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Frequently Asked Questions
1. How can I tell which plastics are recyclable?
Packaging plastic We accept plastic containers, plastic bags, and flexible plastic packaging. Most plastic packaging is recyclable as long as it is clean. There are a few items that are not, such as: plastic strapping - which gets caught in the machinery - and paper/plastic combinations (for example, paper envelopes with bubble wrap inside). If you are unsure if we can accept a certain item, please ask a depot attendant for assistance.
We also recycle non-program plastic, such as plastic storage containers and lawn chairs, which are collected separately from packaging.
Non-program plastic must be clean, free of paint, and free of metal. There is a small charge for these items as they must be taken to Vancouver for processing and recycling.
Plastic appliances can be recycled with the small appliances (toasters, etc.) and plastic electronics (stereos, computers, CD cases) in the Encorp electronics program.
We also collect pop/beer can yokes, these are recycled separately as well.
2. How clean do plastic packaging, metal containers, and cardboard need to be before I place them into the depot recycling bins?
The cleaner the better, but a little residue at the top of a bottle, for example, is fine. Please remove all food bits (it keeps the rats at bay), and rinse juice and pop containers to keep the wasps away.
3. Do I need to take the labels off jars and cans?
No, however labels that are left on cans and jars become waste during the recycling process.
If you remove labels the paper labels can be recycled with paper and the plastic labels can be recycled with Flexible Plastic Packaging.
4. Can caps and lids be recycled?
Yes, metal lids can be placed in the tin can bins and plastic lids in the plastic packaging bins.
5. Should I flatten plastic pop bottles and crush cans?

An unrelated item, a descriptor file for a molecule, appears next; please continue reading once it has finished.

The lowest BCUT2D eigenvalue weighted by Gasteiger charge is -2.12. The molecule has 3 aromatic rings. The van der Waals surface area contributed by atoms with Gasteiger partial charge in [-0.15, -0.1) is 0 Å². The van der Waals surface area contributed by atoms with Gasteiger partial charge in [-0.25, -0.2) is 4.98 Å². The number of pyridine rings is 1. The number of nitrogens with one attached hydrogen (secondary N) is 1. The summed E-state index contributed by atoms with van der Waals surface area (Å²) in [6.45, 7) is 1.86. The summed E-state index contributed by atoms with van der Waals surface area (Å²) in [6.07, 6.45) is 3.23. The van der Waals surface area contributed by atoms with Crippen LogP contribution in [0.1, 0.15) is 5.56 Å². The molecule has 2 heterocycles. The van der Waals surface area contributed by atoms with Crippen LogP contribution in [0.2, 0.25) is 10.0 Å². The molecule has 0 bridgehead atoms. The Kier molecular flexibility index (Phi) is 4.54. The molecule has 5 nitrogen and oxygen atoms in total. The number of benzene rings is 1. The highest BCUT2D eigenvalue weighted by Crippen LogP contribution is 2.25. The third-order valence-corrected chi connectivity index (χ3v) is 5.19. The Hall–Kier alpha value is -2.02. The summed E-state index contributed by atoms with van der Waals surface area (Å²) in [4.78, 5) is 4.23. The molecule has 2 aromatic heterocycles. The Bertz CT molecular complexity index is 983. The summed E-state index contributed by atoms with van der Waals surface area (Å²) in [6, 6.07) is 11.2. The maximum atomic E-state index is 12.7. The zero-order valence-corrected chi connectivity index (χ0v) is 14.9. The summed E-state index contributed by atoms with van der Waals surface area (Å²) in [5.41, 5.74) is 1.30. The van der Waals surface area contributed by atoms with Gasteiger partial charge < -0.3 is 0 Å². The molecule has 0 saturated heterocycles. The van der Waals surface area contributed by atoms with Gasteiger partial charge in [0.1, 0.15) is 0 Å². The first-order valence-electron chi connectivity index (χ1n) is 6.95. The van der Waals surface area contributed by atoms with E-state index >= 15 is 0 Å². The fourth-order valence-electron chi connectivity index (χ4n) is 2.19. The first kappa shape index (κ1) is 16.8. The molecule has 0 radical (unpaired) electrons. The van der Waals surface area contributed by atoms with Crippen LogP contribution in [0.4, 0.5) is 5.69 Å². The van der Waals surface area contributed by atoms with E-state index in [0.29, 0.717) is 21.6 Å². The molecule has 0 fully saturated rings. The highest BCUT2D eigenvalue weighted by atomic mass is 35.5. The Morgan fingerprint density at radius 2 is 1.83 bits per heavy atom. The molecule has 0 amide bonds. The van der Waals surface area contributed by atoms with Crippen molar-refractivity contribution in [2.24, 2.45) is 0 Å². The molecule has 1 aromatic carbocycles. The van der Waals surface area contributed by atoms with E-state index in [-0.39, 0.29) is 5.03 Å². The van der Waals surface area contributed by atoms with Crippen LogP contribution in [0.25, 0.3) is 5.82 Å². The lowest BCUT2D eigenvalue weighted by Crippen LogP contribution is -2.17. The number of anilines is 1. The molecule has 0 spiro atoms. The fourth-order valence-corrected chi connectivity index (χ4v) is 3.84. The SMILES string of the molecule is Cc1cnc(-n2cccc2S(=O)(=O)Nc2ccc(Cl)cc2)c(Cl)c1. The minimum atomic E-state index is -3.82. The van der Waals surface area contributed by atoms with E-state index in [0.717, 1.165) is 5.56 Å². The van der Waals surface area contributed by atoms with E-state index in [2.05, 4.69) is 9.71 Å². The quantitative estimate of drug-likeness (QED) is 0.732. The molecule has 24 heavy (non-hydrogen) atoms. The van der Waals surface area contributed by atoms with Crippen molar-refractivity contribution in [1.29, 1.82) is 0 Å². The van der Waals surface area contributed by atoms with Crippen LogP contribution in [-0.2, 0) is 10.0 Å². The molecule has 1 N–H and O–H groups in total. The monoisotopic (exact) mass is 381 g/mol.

No. The deposit received by the depot for refundables is based on volume rather than a bottle count so flattening bottles and cans results in a reduced refund.
6. Can plastic bags be recycled with plastic containers?
It’s a common mistake, but no.
Plastic bags and zippered pouches should be placed in the Flexible Plastics category.
Fused paper-and-bubblewrap envelopes are garbage.
Pop/beer can yokes are also recycled separately.
FYI: If you would like an alternative to plastic bags, cloth bags are
often available in the Freestore.
7. Can aluminum foil be recycled?
Yes - aluminum foil is collected with tin cans.
Please wash off any food residue otherwise raccoons, rats, and ravens will dig through the foil and make a mess.
8. If something is made from recycled paper or plastic, can it be recycled again?
While it’s true that repeatedly recycling paper and plastic will degrade the quality, that doesn’t mean you can’t recycle it. Many recycled products contain a percentage of both virgin and post-consumer recycled content.
Glass, paper, and tin cans become similar products that can be used and then recycled again.
With plastics recycling, however, there is usually only a single reuse. According to EcoCycle, most bottles and jugs don’t become food and beverage containers again. Pop bottles may become carpet or stuffing for sleeping bags; and milk jugs are often made into plastic lumber, recycling bins, and toys.
Plastic is a great starting place for reducing your reliance on single-use containers, such as plastic water bottles.
Be inspired to rethink and reuse. Try carrying a reusable drinking container like a metal water bottle instead.
With paper, the quality of the recycled fibre is assessed at a mill. The higher-quality fibre is used to create paper, while the shorter, lower-quality fibre is turned into things like toilet paper, paper towels, and cereal boxes.
Some cardboard and paper can be composted. See how easy it is to compost at home by visiting Victoria's Compost Education Centre website.
9. How do I find out what to do with hard-to-recycle items?
Ask a depot staff member, look for further information on this website, and/or visit MyRecyclopedia. A wide variety of products are recycled at our depot for free or for a small fee. Appliances, light fixtures, computers, printers, stereos, TVs, CDs, DVDs, VCR tapes, cassette tapes, cellphones, light bulbs (including fluorescent), as well as household and car batteries are just some of the items you can recycle with very little effort by bringing them to our depot.
Also see British Columbia's Recycling Handbook (a simple guide to what can be recycled under BC's stewardship programs) at bcstewards.com
Check out these creative recycling programs. Preserve transforms pesky plastics into recycled toothbrushes, razors and the like.